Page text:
Getting Started 
Misconception/Error The student is unable to determine the probability of each outcome. 
Examples of Student Work at this Level The student does not know how to represent or calculate probabilities. The student:
 Divides the total number of outcomes by the number of favorable outcomes (e.g., ).
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 Divides the total number of outcomes by the number of favorable outcomes and appends a percent sign to the result (e.g., ).
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 Writes the frequency as the probability.
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Questions Eliciting Thinking How is probability determined?
How can you represent probability in fraction form? Should the total number of outcomes be in the numerator or denominator? Why?
If each outcome is equally likely, how should the frequencies of each outcome compare? How should the probabilities compare? 
Instructional Implications Review the meaning of probability and how it is calculated. Explain that the probability of an event is the number of outcomes favorable to that event compared to the total number of outcomes. Use a variety of manipulatives (e.g., coins, number cubes, and spinners) to demonstrate how probabilities are calculated. Clearly describe each possible outcome, the total number of outcomes, outcomes favorable to a particular event, and the number of outcomes favorable to that event. Guide the student to calculate specific probabilities and to write the probabilities in multiple forms: fraction, decimal, and percent. Remind the student that the probability of an event is a number between zero and one (or 0% and 100%). Consider implementing CPALMS Lesson Plan A Roll of the Dice (ID 34343) or Marble Mania (ID 4732), to help students understand probability of simple events. 
Making Progress 
Misconception/Error The student is unable to determine whether the outcomes appear to be equally likely. 
Examples of Student Work at this Level The student correctly records the probability of each outcome but:
 Thinks the outcomes must be exactly the same to be considered equally likely.
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 Does not provide an explanation.

Questions Eliciting Thinking What does likely mean? What does equally likely mean?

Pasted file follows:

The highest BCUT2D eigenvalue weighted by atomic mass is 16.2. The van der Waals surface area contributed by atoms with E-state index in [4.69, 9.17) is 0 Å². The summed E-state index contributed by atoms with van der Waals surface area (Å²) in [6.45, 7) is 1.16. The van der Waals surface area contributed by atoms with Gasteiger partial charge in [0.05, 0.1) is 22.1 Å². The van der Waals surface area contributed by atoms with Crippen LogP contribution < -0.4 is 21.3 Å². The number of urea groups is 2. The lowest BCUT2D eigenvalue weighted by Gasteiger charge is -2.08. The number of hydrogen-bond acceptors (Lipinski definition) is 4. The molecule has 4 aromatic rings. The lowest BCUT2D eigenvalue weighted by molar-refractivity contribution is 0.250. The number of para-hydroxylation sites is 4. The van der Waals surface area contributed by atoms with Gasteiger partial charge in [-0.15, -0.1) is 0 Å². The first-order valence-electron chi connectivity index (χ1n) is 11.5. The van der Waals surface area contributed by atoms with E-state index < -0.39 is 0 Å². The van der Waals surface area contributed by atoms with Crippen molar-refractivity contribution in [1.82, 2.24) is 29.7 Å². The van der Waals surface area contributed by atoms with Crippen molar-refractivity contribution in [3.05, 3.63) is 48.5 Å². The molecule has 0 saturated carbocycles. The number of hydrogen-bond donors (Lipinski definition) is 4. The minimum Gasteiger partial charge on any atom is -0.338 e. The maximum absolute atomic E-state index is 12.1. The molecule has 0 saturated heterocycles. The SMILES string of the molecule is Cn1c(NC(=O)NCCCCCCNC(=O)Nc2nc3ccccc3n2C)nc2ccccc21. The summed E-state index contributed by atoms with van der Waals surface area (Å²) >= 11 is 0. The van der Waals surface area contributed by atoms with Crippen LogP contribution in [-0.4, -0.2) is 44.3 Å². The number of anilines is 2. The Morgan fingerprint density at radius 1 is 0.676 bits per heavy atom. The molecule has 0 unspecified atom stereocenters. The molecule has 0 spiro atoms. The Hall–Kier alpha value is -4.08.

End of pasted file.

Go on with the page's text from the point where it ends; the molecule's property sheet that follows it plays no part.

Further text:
Are all numbers on the number cube equally likely? Are the frequencies of the outcomes close to what you expected?
Would you expect each number to occur exactly the same number of times? Why or why not? 
Instructional Implications Make explicit that equally likely does not mean that the outcomes will occur with precisely the same frequency in an experiment. Guide the student to compare the theoretical probabilities of getting each number on a â€śfairâ€ť number cube to the experimental probabilities and to determine if they are reasonably close. Explain to the student that some deviation from the theoretical probabilities will occur even when the number cube is fair, but in the long run, the frequency of each outcome should be nearly the same. Consider implementing CPALMS Lesson Plan M & M Candy: I Want Green (ID 7021), a lesson in which theoretical and experimental probabilities are compared.
Have the student consider an experiment in which a coin is tossed. First, have the student calculate the theoretical probability of getting a heads and a tails [e.g., P(heads) = 0.5 and P(tails) = 0.5]. Then suggest that a coin was tossed twice and landed on heads both times. Have the student calculate the experimental probabilities [e.g., P(heads) = 1 and P(tails) = 0]. Ask the student to consider if this is enough evidence to conclude that the coin is not fair and that the outcomes are not equally likely. Emphasize that if the coin were tossed many times, the number of times that heads occurs should be very close to the number of times that tails occurs (if the coin is fair). Simulate tossing a coin using a graphing calculator. Determine the experimental probability of getting a heads after 1, 2, 3, 4, 5, 10, 50, and 100 trials. Guide the student to observe how the probabilities get closer and closer to 0.5. 
Got It 
Misconception/Error The student provides complete and correct responses to all components of the task. 
Examples of Student Work at this Level The student accurately calculates the probability of each outcome in either fraction, decimal, or percent form.
The student says that outcomes appear to be equally likely because all the probabilities are between 15% and 18%, which is very close together.
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Questions Eliciting Thinking What would you expect to happen if the number cube had been tossed 600 times? Do you think the probabilities would be the same? 
Instructional Implications Ask the student to consider how different the probabilities would need to be in order for the student to confidently conclude that the number cube is not â€śfair.â€ť
Consider implementing MFAS task Marble ProbabilityÂ to further assess the studentâ€™s understanding.